This article is from the misc.writing Writing FAQ, by Wendy Chatley Green email@example.com with numerous contributions by others.
Use a cover letter if the work was requested by an
editor (this reminds the editor that he or she wants its).
Use a cover letter if you are submitting part of a
larger work (i.e., sample chapters and outline of a
completed novel.) In a sentence or two, give the title,
genre, and length of the book.
Use a cover letter if your work needs special
explanation. If your article is time-critical (a piece on
the upcoming election primary that will not be useful if
it's shunted aside for a few months), note this in your
Use a cover letter to introduce yourself and list
any *pertinent* information about you and your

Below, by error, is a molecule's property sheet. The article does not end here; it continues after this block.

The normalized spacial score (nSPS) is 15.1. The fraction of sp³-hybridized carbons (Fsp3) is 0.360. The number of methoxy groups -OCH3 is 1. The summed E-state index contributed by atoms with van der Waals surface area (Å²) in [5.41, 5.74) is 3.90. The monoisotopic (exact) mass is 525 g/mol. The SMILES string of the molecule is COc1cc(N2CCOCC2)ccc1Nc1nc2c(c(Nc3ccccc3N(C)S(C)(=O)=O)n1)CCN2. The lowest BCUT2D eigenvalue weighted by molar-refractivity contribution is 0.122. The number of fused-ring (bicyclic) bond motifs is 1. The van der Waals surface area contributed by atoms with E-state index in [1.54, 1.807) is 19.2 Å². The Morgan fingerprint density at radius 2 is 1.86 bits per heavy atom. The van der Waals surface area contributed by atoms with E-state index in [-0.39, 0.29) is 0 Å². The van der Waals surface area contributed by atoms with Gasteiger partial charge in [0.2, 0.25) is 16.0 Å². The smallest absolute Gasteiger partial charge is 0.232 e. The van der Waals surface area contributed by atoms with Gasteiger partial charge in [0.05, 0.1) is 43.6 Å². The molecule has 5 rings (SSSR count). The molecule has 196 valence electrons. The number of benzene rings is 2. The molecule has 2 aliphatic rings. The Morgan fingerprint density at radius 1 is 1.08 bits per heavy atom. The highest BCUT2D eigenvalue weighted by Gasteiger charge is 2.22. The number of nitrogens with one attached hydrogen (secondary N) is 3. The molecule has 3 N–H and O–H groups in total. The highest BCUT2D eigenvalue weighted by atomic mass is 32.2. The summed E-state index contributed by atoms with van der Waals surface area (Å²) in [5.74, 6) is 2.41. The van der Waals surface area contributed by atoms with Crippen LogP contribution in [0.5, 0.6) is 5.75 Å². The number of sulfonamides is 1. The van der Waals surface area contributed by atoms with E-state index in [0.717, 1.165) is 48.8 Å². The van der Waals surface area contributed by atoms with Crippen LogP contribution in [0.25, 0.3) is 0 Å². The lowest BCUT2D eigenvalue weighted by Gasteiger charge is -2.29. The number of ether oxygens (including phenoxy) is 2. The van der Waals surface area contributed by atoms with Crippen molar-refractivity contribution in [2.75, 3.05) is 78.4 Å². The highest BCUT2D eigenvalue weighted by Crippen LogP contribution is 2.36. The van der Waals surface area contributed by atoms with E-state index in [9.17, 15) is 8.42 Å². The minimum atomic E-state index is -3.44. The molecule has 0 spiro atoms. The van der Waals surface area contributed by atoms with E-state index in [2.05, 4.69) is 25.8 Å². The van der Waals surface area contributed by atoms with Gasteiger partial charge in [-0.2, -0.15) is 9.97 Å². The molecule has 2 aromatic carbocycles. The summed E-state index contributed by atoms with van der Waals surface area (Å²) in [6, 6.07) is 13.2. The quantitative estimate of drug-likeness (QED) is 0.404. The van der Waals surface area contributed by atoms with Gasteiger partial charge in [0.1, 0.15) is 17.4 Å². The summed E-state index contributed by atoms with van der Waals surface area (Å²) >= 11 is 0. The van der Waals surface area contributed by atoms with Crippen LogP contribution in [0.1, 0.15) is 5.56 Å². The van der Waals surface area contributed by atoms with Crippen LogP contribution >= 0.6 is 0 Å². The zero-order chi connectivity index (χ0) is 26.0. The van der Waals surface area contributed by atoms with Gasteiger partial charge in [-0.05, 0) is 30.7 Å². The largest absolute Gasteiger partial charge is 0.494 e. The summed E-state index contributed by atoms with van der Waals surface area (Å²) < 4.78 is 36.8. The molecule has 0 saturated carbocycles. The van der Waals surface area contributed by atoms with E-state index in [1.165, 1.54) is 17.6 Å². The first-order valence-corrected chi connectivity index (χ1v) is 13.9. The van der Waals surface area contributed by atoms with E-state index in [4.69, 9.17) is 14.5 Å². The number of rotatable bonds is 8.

accomplishments, if you are submitting "over the transom"
(i.e., without having obtained a request from the editor.)
"Pertinent" means any major writing successes, any
professional or extraordinary expertise in the subject of
the submitted work, or any fame that you may have that will
help sell the work. If you've have best sellers in another
field, mention them. If you are the world's foremost expert
on chair caning and are submitting a piece on chair seat
repair, note that in the letter. If you are submitting a
Young Adult novel about adopted children and you have seven
adopted kids, mention them.
Be brief. Do not mention anything that doesn't
directly highlight your story or article. Don't tell your
life story. Don't retell your story. Don't gush or ramble.
Be concise and professional.